Despite several established benefits of Whole Body Cryotherapy (WBC) for post-exercise recovery, there is a scarcity of research which has identified the optimum WBC protocol for this purpose. This study investigated the influence of WBC treatment timing on physiological and functional responses following a downhill running bout. An additional purpose was to compare such responses with those following cold water immersion (CWI), since there is no clear consensus as to which cold modality is more effective for supporting athletic recovery. Thirty-three male participants (mean ± SD age 37.0 ± 13.3 years, height 1.76 ± 0.07 m, body mass 79.5 ± 13.7 kg) completed a 30 min downhill run (15% gradient) at 60% VO 2 max and were then allocated into one of four recovery groups: WBC1 (n = 9) and WBC4 (n = 8) underwent cryotherapy (3 min, −120 • C) 1 and 4 h post-run, respectively; CWI (n = 8) participants were immersed in cold water (10 min, 15 • C) up to the waist 1 h post-run and control (CON, n = 8) participants passively recovered in a controlled environment (20 • C). Maximal isometric leg muscle torque was assessed pre and 24 h post-run. Blood creatine kinase (CK), muscle soreness, femoral artery blood flow, plasma IL-6 and sleep were also assessed pre and post-treatment. There were significant decreases in muscle torque for WBC4 (10.9%, p = 0.04) and CON (11.3% p = 0.00) and no significant decreases for WBC1 (5.6%, p = 0.06) and CWI (5.1%, p = 0.15). There were no significant differences between groups in muscle soreness, CK, IL-6 or sleep. Femoral artery blood flow significantly decreased in CWI (p = 0.02), but did not differ in other groups. WBC treatments within an hour may be preferable for muscle strength recovery compared to delayed treatments; however WBC appears to be no more effective than CWI. Neither cold intervention had an impact on inflammation or sleep.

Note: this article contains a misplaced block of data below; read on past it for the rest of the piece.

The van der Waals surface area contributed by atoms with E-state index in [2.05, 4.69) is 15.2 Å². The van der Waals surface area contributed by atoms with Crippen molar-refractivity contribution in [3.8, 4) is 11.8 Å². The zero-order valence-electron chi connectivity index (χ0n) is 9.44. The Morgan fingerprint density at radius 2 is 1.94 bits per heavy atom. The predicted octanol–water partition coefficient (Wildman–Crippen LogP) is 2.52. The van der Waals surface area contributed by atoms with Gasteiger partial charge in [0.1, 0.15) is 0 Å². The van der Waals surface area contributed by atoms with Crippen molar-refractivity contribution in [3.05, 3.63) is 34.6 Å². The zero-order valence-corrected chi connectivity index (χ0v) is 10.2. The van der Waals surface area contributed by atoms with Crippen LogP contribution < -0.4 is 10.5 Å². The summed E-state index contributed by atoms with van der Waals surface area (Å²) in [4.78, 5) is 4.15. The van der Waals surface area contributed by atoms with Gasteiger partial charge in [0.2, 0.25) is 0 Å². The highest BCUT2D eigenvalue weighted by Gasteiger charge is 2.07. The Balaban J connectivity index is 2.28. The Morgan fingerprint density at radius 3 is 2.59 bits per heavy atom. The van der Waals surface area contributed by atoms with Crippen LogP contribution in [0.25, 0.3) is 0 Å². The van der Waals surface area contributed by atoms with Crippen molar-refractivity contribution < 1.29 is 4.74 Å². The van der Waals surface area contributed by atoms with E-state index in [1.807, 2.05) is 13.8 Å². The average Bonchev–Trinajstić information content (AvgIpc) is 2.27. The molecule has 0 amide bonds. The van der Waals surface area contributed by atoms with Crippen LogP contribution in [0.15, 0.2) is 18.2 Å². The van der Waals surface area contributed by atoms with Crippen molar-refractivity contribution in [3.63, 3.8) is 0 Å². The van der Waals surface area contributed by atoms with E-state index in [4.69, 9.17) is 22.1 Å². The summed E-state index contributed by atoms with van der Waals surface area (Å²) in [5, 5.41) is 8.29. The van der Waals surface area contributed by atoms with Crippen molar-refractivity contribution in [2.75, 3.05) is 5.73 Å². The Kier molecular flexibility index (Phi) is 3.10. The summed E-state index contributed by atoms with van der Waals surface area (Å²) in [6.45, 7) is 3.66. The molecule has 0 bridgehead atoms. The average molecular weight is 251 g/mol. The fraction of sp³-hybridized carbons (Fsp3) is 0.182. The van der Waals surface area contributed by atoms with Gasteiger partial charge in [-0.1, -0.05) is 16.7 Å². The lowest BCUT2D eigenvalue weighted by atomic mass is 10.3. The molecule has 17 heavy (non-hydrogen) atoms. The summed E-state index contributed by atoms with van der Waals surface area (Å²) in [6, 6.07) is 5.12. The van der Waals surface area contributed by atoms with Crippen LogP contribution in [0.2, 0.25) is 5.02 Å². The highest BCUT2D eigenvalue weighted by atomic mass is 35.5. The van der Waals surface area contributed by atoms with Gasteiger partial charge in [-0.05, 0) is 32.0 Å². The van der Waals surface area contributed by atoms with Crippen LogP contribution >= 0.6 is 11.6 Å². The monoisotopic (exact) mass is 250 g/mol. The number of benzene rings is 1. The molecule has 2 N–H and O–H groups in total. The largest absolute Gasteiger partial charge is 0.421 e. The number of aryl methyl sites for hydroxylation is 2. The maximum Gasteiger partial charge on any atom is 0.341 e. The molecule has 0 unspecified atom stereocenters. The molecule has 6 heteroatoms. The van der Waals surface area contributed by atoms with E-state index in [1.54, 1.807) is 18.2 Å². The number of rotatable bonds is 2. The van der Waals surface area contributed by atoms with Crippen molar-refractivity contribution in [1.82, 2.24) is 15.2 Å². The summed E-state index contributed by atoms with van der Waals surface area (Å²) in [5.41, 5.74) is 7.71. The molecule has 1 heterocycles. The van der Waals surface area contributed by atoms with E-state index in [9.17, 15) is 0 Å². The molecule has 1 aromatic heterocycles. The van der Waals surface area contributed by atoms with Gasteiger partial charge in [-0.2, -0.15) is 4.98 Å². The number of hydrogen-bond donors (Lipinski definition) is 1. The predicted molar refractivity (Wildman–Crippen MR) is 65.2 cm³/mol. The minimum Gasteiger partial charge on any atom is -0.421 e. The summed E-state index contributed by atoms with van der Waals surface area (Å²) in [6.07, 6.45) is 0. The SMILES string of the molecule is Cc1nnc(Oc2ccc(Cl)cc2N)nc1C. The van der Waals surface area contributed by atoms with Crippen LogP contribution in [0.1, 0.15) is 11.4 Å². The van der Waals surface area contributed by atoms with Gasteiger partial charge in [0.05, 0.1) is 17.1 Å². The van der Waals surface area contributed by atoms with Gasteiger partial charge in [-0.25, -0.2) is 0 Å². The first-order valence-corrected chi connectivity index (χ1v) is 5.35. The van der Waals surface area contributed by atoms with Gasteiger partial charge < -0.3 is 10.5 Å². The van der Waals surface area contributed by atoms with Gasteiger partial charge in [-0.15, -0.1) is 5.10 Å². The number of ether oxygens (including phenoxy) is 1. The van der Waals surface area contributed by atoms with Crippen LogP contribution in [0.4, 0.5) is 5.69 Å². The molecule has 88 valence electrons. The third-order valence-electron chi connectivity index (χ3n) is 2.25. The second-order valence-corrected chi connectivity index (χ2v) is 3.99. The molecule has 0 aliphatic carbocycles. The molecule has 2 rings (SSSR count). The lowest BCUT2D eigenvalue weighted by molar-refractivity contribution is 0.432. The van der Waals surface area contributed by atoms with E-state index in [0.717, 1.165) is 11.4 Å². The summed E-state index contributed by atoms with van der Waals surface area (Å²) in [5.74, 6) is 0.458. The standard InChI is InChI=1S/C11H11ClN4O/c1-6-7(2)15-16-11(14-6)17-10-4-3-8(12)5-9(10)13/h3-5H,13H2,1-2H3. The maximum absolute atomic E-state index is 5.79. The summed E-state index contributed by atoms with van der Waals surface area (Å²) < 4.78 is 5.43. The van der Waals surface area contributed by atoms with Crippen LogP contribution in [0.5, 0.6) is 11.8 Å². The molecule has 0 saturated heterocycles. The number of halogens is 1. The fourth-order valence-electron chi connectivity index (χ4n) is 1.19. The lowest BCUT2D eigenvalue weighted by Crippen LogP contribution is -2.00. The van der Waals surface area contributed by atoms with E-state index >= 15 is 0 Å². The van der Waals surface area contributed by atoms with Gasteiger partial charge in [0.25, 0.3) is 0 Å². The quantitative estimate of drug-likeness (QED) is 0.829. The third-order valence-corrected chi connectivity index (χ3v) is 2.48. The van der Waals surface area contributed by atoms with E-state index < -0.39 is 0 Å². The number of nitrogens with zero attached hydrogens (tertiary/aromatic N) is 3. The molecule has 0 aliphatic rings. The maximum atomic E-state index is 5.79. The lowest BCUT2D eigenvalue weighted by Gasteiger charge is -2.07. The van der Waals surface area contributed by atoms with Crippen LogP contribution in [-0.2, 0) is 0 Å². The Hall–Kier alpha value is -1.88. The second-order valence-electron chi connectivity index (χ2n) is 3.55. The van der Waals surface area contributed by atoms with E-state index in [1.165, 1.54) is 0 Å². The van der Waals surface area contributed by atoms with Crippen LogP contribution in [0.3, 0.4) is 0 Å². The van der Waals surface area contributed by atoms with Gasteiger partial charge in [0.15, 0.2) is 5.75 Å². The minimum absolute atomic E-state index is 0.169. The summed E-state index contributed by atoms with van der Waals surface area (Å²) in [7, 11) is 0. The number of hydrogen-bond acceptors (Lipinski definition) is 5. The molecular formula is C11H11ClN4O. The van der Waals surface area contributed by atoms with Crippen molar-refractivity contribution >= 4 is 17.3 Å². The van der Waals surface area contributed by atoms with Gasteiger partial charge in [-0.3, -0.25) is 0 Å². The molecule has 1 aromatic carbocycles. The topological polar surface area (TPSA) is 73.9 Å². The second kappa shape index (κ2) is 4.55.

- whole body cryostimulation
- muscle damage